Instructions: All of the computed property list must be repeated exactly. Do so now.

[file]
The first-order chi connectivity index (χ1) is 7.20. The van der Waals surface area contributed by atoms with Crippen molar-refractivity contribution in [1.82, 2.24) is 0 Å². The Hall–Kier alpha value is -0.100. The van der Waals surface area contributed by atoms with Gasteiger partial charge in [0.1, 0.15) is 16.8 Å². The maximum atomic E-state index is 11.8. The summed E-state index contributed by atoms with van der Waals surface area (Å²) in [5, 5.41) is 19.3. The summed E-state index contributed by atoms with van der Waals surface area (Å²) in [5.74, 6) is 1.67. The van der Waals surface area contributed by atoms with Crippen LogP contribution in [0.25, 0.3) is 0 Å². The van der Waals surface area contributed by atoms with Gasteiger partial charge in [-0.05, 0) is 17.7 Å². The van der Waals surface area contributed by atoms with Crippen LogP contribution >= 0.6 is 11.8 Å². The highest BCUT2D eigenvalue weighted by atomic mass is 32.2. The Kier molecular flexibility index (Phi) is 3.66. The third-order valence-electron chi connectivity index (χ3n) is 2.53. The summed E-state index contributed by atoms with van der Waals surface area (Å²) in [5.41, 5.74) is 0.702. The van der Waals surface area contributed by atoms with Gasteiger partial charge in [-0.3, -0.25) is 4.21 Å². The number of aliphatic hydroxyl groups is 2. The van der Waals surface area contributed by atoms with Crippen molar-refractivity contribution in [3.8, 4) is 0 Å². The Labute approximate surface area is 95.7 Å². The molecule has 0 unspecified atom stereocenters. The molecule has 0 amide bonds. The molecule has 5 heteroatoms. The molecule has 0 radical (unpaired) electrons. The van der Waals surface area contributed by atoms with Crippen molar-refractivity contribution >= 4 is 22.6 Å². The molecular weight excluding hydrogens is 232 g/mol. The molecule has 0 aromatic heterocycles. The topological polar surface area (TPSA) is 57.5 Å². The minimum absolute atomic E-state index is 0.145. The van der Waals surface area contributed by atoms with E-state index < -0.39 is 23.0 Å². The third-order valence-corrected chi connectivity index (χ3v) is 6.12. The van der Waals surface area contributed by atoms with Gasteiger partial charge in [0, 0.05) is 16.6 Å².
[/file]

The first-order chi connectivity index (χ1) is 7.20. The van der Waals surface area contributed by atoms with Crippen molar-refractivity contribution in [1.82, 2.24) is 0 Å². The Hall–Kier alpha value is -0.100. The van der Waals surface area contributed by atoms with Gasteiger partial charge in [0.1, 0.15) is 16.8 Å². The maximum atomic E-state index is 11.8. The summed E-state index contributed by atoms with van der Waals surface area (Å²) in [5, 5.41) is 19.3. The summed E-state index contributed by atoms with van der Waals surface area (Å²) in [5.74, 6) is 1.67. The van der Waals surface area contributed by atoms with Crippen LogP contribution in [0.25, 0.3) is 0 Å². The van der Waals surface area contributed by atoms with Gasteiger partial charge in [-0.05, 0) is 17.7 Å². The van der Waals surface area contributed by atoms with Crippen LogP contribution >= 0.6 is 11.8 Å². The highest BCUT2D eigenvalue weighted by atomic mass is 32.2. The Kier molecular flexibility index (Phi) is 3.66. The third-order valence-electron chi connectivity index (χ3n) is 2.53. The summed E-state index contributed by atoms with van der Waals surface area (Å²) in [5.41, 5.74) is 0.702. The van der Waals surface area contributed by atoms with Gasteiger partial charge in [-0.3, -0.25) is 4.21 Å². The number of aliphatic hydroxyl groups is 2. The van der Waals surface area contributed by atoms with Crippen molar-refractivity contribution in [3.8, 4) is 0 Å². The Labute approximate surface area is 95.7 Å². The molecule has 0 unspecified atom stereocenters. The molecule has 0 amide bonds. The molecule has 5 heteroatoms. The molecule has 0 radical (unpaired) electrons. The van der Waals surface area contributed by atoms with Crippen molar-refractivity contribution >= 4 is 22.6 Å². The molecular weight excluding hydrogens is 232 g/mol. The molecule has 0 aromatic heterocycles. The topological polar surface area (TPSA) is 57.5 Å². The minimum absolute atomic E-state index is 0.145. The van der Waals surface area contributed by atoms with E-state index < -0.39 is 23.0 Å². The third-order valence-corrected chi connectivity index (χ3v) is 6.12. The van der Waals surface area contributed by atoms with Gasteiger partial charge in [0, 0.05) is 16.6 Å².